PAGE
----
Playing cards on the beach in Ghana

Whenever I hit the road, I always bring a deck of cards and my Yahtzee dice.  There are few things more enjoyable than sitting around playing cards for hours, preferably at the beach in a bar overlooking the beach.

Yahtzee is a great one too, since you can play one game for hours and it really never gets old.   According to legend, the game was invented in 1954 by an anonymous Canadian couple.  They called it Yahtzee because they played it when they were cruising around the world on their yacht, which may be the reason that the game appeals to me so much.  With the slogan “The fun game that makings thinking fun!”, Yahtzee keeps the neurons firing after a week of lazy hammock-lounging.

When I went to visit some friends living in Buenos Aires a few years ago, they told me about an amazing game they’d picked up and had been playing non-stop for the last six months.  When I returned to the U.S., I bought the Yahtzee Deluxe edition, with a leather-bound rolling cup.  Everywhere I’ve gone, I’ve taught at at least one person to play, and keep the cycle going.

It is cool to pick up a hobby also.  I had a friend living in rural South Korea who learned to juggle to pass the time.  It’s an amazing idea.  So, every since then, when I’m on the road alone and waiting for a bus or just trying to pass the time, I can still be learning a sweet skill.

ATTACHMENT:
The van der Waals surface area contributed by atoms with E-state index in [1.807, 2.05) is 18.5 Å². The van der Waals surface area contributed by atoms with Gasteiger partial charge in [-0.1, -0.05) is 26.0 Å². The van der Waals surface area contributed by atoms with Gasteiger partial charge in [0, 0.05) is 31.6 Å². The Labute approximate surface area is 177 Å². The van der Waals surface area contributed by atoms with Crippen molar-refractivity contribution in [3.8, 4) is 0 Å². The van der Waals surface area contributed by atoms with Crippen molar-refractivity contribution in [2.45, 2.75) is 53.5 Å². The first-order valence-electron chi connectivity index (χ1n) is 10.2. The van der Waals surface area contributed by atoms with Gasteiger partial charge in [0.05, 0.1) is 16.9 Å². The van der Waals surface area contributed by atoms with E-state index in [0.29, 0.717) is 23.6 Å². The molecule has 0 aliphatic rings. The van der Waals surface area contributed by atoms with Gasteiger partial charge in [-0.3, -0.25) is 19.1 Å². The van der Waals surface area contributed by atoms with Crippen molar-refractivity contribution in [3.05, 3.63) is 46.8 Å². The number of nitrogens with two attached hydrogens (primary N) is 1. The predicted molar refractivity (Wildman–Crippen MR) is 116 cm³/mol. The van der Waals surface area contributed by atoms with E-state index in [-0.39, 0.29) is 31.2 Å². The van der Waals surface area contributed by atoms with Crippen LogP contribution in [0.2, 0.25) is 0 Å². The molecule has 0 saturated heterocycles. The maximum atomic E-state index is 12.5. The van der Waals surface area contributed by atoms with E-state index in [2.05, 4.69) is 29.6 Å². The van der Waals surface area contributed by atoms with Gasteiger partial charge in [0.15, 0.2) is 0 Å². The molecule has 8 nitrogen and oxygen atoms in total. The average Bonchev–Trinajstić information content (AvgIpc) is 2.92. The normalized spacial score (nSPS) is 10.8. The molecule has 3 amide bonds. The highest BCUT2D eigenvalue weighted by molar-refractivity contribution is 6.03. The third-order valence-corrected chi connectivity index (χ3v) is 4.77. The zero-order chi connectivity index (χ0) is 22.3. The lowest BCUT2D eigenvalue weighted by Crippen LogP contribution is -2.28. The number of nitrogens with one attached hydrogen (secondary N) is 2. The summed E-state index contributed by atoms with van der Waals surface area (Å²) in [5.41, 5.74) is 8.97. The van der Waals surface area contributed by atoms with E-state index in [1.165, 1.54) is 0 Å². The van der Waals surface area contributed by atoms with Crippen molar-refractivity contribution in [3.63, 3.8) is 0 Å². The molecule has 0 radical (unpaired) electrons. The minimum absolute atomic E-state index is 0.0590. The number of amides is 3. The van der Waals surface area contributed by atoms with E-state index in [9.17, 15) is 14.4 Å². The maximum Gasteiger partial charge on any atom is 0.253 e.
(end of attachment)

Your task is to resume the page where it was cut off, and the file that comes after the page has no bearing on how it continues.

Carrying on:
Juggling in Burma

Juggling in the Philippines

5.  Bring Speakers

You never know when you might want to play some tunes

See the speakers next to the sink.

In the next post, I will talk about the importance of being adventurous and opening up to people on the road.


How to Travel Alone, pt. 1

The following is part one of a three-part post about the joys of solo travel.

“It seemed an advantage to be traveling alone. Our responses to the world are crucially moulded by the company we keep, for we temper our curiosity to fit in with the expectations of others…Being closely observed by a companion can also inhibit our observation of others; then, too, we may become caught up in adjusting ourselves to the companion’s questions and remarks, or feel the need to make ourselves seem more normal than is good for our curiosity.”

– Alain de Botton, The Art of Travel

Two years ago this month, I left my home in Boston and moved to the Philippines.  During that time, I traveled solo through Asia and parts of Africa.  Traveling with companions is easier.  Being alone on the road can be a bit more daunting, but it is worth it.

In Kep, Cambodia - first time on a motorbike.